Description: A shallow arcaded concrete dome, sheeted in copper. Peripheral arches in the dome spring from a moat which serves as a ring beam. Integral, formed plywood seating reflects the circular interior. Auditorium (Becker Hall) [renamed the Wark Theatre] seats approximately 156. The Adolph Basser Library is situated in the top of the dome. The copper-sheathed concrete dome, 46 meters in diameter, weighs 710 tonnes and rests on 16 arches. When opened, the building was described as being of "unconventional, futuristic design". The Academy of Science was established by Royal Charter in 1954. Its Fellows are eminent scientists in physical or biological sciences. An original notice described the building as 'Conference Chamber and Offices'.

Condition: Building; sound. Some staining showing, Interior; reasonable. [Renovated in 2000-2001]

Documentation:

Photographs: Yes
References: AIA, CG, GCB Nominator: RSTCA committee Name: P J Corkery Address: 24 Ambalindum Street, Hawker, ACT Firm: CCAE. SED Phone no.: (06) 252 2580

The Shine Dome is one of seven projects which the Royal Australian Institute of Architects has nominated to the World Register of Significant Twentieth Century Architecture, 2000.

 

Significant buildings of 20th Century

The Shine Dome is one of seven projects which the Royal Australian Institute of Architects has nominated to the World Register of Significant Twentieth Century Architecture, 2000.

 

 

The distinctive Dome structure was designed by Sir Roy Grounds, and after its completion, became a major Canberra landmark. The quality of the design was recognised by its award of the 1959 Sulman Medal by the RAIA, and the Meritorious Architecture award for the Canberra area in the same year. The design addresses the objectives of the design of the National Capital, with a form and colour that blends into the tree canopy and topography. The dome is an innovative structure, reflecting the bold modernism of the era, but sensitively complementing the surrounding landscape. A circular moat surrounds the building, providing an emphasis with the natural setting. The circular form continues into the interior, with curved walls and spaces emphasising the geometry of the roof. Interiors reflect the muted, natural tones of an emerging new fashion.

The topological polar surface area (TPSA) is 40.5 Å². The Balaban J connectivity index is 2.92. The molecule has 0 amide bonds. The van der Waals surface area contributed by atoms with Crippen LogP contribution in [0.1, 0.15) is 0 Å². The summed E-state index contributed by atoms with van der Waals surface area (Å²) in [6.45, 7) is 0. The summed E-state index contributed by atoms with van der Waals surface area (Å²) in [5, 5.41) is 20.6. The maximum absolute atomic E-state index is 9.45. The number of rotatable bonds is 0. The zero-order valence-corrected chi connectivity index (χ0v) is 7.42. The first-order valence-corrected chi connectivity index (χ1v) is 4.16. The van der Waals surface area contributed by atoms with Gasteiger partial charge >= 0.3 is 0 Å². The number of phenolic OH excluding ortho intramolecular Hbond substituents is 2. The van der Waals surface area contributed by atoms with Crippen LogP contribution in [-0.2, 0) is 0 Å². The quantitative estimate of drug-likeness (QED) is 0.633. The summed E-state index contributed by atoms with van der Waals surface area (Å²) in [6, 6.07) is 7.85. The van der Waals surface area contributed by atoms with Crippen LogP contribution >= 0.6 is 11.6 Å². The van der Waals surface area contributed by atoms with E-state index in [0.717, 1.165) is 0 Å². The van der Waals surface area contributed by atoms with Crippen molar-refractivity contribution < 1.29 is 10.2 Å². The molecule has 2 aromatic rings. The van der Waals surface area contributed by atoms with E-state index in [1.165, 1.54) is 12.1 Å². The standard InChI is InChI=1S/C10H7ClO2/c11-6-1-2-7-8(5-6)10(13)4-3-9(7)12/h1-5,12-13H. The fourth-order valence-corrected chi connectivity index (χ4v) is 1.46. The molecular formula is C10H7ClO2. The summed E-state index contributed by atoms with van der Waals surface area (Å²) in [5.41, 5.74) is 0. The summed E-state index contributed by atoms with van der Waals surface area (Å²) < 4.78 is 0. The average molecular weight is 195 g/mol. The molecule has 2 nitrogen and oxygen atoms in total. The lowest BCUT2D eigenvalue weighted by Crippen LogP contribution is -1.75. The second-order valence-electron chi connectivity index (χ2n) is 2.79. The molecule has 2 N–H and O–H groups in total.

The dome continues to be a striking contribution to the architectural character of the city. It continues its original use, successfully serving the needs of the Academy, and stimulating the visiting public.

The prime architectural purpose for this award is to reinforce to the profession and inform the public that what we build makes a significant contribution to the built environment and creates the cultural heritage of this city.

The 25 Year Award is made in the present, so it goes to buildings which serve their user and society well in their present form. Inherent in the award is a recognition of changes both in society and in architectural response. All things date, and the award codifies not only changes in fashion and taste but also changes in the expectations of client and society.

There are three areas in which the contribution of the building is to be measured:

  1. Form/function context
    Was it (and is it) a good response to its program? Did such things as the planning, external form and internal spaces meet the expectations of the promoter and society at the time and does it continue to do this? Did it (and does it) sit well in its environment?

  2. Construction/materials/finishes/craftsmanship
    Is it well built, using materials appropriately? Innovation versus traditional techniques and materials are commented on, but the real test is whether it was well put together. Does its construction and finish indicate care and skill, and how has it fared as an object of use?

  3. Architectural integrity
    If it meets criteria 1 and 2, does it have an added value as a cultural symbol? Does it have an intrinsic worth through form or style, or as an example of architectural development in theory or construction? Does it merit special note because it adds to Canberra heritage in its form or setting or by its contribution to a particular building type—is it a good example of its type?